May 5, 2017
This responds to your inquiry (17-25) asking whether, as a full-time judge, you may serve on the tribunal of a not-for-profit entity as the representative of one of its constituent members. According to the entity’s bylaws, the tribunal “shall have the jurisdiction to hear and determine controversies and disputes between and among constituent members, and/or individual members, and/or the [entity itself].”
The Rules Governing Judicial Conduct prohibit a full-time judge from acting as an arbitrator or mediator or otherwise performing judicial functions in a private capacity unless expressly authorized by law (see 22 NYCRR 100.4[F]). Thus, the Committee has previously concluded that serving on a bar association’s “Professional Performance Committee” that reviews allegations of attorney misconduct, makes findings concerning such allegations, and transmits such findings to the appropriate grievance committee for further review is prohibited for a full-time judge. Similarly, serving as a member of an ecclesiastical court or as a hearing officer in a church-related disciplinary hearing is also prohibited by this Rule. Although the tribunal’s rulings would be effective only within the entity, you would be performing judicial functions in a private capacity, which is expressly prohibited by 22 NYCRR 100.4(F) for full-time judges.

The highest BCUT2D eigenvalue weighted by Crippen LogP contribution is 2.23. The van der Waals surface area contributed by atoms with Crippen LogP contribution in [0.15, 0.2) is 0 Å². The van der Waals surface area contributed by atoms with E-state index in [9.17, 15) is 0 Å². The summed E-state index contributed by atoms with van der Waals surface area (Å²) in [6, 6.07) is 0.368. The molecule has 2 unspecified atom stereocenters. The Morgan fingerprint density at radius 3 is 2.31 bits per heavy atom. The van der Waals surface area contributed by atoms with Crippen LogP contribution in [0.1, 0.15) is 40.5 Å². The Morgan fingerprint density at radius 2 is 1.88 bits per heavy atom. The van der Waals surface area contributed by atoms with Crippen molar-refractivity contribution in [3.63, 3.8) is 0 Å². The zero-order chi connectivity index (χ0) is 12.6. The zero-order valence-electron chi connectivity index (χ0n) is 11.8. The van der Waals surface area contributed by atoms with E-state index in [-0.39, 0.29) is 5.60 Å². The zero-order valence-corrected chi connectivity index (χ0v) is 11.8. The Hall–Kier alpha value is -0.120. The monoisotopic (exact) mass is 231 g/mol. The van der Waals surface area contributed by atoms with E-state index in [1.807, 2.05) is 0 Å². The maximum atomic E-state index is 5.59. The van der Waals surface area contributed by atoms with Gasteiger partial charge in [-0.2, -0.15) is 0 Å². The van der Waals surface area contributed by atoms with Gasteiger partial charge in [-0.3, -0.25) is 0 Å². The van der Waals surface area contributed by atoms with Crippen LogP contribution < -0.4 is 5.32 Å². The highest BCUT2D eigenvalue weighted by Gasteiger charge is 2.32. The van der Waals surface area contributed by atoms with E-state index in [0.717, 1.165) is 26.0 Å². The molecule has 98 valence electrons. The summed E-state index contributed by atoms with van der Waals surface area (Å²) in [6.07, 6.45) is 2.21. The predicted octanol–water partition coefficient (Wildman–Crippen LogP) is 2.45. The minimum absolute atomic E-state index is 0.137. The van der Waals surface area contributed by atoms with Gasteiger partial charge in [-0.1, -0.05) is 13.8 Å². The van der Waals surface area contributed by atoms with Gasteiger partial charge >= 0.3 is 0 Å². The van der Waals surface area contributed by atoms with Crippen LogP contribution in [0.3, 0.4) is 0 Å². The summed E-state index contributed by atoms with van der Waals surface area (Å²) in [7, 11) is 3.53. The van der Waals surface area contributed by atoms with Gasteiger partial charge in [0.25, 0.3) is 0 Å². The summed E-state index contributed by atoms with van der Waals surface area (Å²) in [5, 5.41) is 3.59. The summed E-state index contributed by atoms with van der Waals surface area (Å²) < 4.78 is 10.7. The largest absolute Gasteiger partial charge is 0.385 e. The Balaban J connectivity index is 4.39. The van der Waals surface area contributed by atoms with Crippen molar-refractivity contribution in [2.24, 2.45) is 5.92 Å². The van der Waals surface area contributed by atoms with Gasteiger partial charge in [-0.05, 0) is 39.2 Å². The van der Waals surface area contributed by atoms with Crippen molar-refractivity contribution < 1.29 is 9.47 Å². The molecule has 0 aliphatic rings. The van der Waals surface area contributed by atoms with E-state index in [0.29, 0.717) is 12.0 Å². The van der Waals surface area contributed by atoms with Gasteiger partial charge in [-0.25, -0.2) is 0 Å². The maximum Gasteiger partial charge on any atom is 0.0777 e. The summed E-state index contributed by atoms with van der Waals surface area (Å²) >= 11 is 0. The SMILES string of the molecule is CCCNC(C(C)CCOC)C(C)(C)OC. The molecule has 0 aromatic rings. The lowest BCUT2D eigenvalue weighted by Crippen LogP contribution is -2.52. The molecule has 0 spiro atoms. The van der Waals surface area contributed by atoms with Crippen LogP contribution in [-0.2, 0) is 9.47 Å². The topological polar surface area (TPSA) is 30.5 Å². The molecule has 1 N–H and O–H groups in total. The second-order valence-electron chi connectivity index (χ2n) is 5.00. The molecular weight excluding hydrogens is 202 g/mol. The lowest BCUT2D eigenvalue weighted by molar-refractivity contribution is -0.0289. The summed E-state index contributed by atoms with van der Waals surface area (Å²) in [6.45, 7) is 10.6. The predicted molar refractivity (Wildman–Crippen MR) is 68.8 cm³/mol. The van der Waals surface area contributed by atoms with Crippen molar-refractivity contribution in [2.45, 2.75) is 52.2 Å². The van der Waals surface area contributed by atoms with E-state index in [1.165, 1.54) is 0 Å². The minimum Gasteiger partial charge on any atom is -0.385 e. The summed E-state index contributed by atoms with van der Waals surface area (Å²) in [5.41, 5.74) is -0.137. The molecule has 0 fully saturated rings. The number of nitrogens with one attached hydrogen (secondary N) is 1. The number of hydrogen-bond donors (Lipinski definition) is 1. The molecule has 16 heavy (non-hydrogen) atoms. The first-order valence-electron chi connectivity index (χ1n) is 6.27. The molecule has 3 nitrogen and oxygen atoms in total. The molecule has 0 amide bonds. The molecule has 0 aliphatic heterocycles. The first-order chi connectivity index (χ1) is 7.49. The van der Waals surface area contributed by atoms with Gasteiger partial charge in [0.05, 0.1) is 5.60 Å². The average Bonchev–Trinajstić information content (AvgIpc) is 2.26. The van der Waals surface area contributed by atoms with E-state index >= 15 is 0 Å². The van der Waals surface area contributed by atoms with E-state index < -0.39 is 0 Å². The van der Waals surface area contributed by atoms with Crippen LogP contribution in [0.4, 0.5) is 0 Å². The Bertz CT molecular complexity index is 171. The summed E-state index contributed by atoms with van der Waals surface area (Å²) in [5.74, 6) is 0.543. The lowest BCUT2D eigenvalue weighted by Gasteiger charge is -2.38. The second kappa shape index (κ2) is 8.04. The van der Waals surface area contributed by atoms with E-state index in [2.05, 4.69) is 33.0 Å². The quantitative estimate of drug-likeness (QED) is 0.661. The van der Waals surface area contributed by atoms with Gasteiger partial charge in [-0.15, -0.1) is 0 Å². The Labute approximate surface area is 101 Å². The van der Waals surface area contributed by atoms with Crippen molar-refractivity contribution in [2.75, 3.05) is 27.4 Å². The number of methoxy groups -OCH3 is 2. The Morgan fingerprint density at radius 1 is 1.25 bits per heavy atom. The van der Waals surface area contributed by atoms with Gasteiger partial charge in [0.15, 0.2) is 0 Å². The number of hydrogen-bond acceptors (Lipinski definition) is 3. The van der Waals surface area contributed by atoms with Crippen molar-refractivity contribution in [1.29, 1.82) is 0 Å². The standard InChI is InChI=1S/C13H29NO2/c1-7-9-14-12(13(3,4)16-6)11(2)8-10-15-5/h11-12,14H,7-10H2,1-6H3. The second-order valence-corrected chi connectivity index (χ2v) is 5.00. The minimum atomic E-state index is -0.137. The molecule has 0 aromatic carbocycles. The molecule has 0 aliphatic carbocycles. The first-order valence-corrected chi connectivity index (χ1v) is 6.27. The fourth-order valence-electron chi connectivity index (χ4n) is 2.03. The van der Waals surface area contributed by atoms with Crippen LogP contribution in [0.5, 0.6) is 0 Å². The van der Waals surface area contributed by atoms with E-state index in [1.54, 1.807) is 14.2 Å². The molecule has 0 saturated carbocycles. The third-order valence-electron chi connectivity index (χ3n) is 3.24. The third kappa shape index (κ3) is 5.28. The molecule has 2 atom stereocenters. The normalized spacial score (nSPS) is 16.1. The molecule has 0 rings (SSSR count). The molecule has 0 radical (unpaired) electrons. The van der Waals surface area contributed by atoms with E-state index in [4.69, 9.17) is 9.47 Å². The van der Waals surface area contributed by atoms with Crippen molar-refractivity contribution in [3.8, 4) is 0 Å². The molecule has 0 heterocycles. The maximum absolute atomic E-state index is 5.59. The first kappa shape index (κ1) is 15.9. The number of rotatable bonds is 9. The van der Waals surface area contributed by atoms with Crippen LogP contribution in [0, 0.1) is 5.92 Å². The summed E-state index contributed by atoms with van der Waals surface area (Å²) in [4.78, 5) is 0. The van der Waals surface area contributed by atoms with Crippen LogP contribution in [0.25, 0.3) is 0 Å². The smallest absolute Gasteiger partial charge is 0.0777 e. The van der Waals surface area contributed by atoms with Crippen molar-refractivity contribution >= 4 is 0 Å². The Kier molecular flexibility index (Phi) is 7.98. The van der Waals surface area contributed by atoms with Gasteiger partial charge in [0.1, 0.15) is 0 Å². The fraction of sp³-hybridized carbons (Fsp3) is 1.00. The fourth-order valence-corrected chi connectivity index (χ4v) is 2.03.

Enclosed, for your convenience, are Opinions 07-184; 03-58; 96-76; and 92-123 which address this issue.
Very truly yours,
George D. Marlow, Assoc. Justice
Appellate Div., First Dep’t (Ret.)
Hon. Margaret T. Walsh
Family Court Judge
Acting Justice, Supreme Court